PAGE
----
Six open source projects you should be using

The employees who do the actual work in IT can use all the help they can get; these open source tools are handier than most

The IT world has overcome much of its skittishness regarding the use of open source projects. It obviously wasn't always that way, and plenty of IT shops still refuse to consider open source alternatives to commercial solutions. But most folks have come around to the fact that open source tools are a great asset to any organization and won't actually set fire to your data center or ransack the break room, no matter what the sales droids say.

In many cases, the use of open source tools starts in the skunkworks of the IT organization, where a few individuals leverage open source projects to perform a specific task that is either unfunded or underfunded. Once the proverbial camel's nose is in the tent, more open source applications and frameworks find their way into critical IT systems. Yet with little or no advertising, many open source projects that every shop should be testing, if not implementing, never appear on the radar. Here are a few of my favorites.

[ InfoWorld's Savio Rodrigues explains when you should open-source your internal apps | Check out InfoWorld's slideshow of 7 open source projects on the cutting edge. | Keep up with the latest open source trends and news in InfoWorld's Technology: Open Source newsletter. ]

Nagios: Open source network and system monitoring and notification

I've been a fan of Nagios for a long time. Nagios is a soup-to-nuts network and system monitoring and notification tool that has an extensive list of plug-ins and a vibrant community. There is a steep learning curve to set it up, but once that's done, you'll have your finger on the pulse of the entire IT plant. You can monitor just about everything on everything: temperatures in the datacenter (through the temperature of each server), latency across WAN circuits, storage capacity, performance, you name it. Implementing a full Nagios monitoring scheme in a reasonably sized organization isn't a one-day project, but it will save significant time and headaches later, guaranteed.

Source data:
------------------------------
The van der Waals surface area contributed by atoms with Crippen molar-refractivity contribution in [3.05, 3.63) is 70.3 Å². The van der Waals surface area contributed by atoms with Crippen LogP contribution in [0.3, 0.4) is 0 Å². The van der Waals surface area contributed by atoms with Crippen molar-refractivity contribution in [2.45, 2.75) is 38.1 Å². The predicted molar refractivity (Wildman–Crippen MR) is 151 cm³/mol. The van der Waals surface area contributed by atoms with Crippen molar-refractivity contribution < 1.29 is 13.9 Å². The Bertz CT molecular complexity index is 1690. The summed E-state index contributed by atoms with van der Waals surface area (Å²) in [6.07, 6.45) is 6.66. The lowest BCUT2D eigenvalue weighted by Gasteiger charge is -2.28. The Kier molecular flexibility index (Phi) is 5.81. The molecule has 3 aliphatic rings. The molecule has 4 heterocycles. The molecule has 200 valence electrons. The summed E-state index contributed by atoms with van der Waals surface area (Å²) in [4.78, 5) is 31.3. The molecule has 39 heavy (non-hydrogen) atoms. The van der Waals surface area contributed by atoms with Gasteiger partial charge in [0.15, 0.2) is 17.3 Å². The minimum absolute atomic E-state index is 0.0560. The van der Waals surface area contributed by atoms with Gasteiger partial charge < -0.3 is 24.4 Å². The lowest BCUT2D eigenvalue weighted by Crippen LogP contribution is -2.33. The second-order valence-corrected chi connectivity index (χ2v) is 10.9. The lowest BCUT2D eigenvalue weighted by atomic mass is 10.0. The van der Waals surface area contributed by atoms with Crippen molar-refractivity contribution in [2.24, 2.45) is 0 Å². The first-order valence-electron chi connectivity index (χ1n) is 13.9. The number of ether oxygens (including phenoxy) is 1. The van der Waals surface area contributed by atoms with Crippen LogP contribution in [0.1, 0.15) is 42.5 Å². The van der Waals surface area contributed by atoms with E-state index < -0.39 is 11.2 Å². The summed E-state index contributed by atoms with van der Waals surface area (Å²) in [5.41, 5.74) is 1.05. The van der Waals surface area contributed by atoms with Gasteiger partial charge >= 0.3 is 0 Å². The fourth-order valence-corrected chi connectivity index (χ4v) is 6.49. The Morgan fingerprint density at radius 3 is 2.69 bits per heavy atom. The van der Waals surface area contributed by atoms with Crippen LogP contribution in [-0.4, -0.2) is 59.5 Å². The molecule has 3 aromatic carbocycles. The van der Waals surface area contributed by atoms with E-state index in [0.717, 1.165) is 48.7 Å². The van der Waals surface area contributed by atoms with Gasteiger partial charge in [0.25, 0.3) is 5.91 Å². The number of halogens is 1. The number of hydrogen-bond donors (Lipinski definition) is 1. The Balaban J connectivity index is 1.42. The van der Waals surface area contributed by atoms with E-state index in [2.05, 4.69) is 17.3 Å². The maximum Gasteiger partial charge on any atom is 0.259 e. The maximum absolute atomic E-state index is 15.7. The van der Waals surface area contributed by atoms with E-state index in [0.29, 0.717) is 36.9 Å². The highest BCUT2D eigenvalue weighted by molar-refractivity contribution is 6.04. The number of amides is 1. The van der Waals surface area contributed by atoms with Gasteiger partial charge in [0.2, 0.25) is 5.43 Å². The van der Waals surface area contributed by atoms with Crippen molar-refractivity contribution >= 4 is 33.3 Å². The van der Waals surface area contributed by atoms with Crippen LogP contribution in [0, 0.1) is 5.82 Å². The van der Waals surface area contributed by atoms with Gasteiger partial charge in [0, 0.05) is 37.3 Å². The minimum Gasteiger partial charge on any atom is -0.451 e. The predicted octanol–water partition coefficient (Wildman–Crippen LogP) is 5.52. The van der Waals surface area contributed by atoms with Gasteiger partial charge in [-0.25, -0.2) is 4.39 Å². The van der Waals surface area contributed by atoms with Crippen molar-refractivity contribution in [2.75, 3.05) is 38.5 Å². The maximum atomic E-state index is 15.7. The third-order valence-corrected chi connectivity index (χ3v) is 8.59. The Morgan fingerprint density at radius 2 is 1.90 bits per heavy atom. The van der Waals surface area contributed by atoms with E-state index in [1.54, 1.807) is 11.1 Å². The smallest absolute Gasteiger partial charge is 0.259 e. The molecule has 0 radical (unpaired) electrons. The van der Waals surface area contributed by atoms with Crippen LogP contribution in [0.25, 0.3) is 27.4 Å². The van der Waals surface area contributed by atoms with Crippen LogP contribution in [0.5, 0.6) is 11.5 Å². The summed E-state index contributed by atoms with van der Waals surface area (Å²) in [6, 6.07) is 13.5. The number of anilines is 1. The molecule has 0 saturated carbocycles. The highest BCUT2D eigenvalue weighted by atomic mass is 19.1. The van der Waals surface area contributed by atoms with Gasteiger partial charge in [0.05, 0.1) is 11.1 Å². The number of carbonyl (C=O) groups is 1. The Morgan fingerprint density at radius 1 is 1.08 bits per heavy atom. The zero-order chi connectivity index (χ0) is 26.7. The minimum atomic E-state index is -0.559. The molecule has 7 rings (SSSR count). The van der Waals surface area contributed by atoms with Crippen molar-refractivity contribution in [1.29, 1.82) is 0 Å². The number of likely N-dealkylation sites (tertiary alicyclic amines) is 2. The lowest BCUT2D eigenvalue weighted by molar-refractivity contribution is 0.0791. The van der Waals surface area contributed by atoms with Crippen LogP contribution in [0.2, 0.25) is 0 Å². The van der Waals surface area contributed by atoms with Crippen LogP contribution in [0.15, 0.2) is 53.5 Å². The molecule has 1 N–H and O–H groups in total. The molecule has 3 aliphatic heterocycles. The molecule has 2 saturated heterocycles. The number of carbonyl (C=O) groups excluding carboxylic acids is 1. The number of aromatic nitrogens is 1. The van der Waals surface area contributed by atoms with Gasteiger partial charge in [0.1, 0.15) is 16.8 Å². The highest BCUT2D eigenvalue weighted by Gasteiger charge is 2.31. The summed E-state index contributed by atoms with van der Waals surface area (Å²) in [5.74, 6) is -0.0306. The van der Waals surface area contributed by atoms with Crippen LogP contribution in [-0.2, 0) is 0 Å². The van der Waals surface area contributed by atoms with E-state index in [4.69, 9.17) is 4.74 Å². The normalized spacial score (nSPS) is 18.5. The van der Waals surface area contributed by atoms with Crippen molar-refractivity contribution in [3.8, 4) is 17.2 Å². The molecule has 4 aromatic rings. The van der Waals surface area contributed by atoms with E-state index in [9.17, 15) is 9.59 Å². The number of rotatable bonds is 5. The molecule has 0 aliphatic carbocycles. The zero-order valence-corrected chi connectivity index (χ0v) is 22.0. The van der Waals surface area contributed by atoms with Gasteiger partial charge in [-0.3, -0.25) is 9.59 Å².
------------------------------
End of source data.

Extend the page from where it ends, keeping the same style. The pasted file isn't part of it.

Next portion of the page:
Cacti: An open source app for graphing and trending

Cacti is a graphing/trending tool that uses SNMP and is a great complement to Nagios. Whereas Nagios can tell you when things go wrong, Cacti can tell you all about the trends relating to that problem. For instance, monitoring storage array capacity with Nagios may tell you that you've eclipsed a threshold, but Cacti will show you the trends related to that array, allowing you to determine the utilization rate over the past six months or a year, which will help determine how much storage may be required in the coming months. This is also true about temperatures, airflow, LAN and WAN links, number of users on a particular server, license utilization (for applications that use licensing tools like FLEXlm), and so forth.

The Web interface is easy to use, and most anything that uses SNMP can be monitored. As with Nagios, there's a large community around Cacti and plenty of plug-ins. The information Cacti provides is only as useful as the length of time it's been running, so if you're not using it yet, there's no time like the present to get started.

RANCID: Short on configuration, long on resources

RANCID is one of those tools that you'll set up once, make very minor modifications to over the years, and praise for saving your bacon in an emergency. RANCID performs a very simple function: retrieve and organize the configurations of network routers, switches, and firewalls. When set to run every hour, for example, RANCID will email admins when changes are made to any monitored piece of gear, and add the configuration to a version control database that you can then run diffs on to see exactly what changed and when. In the event of a catastrophic failure of a router or switch, you can pull the configuration back quickly and easily, and be sure that it's the latest possible copy.

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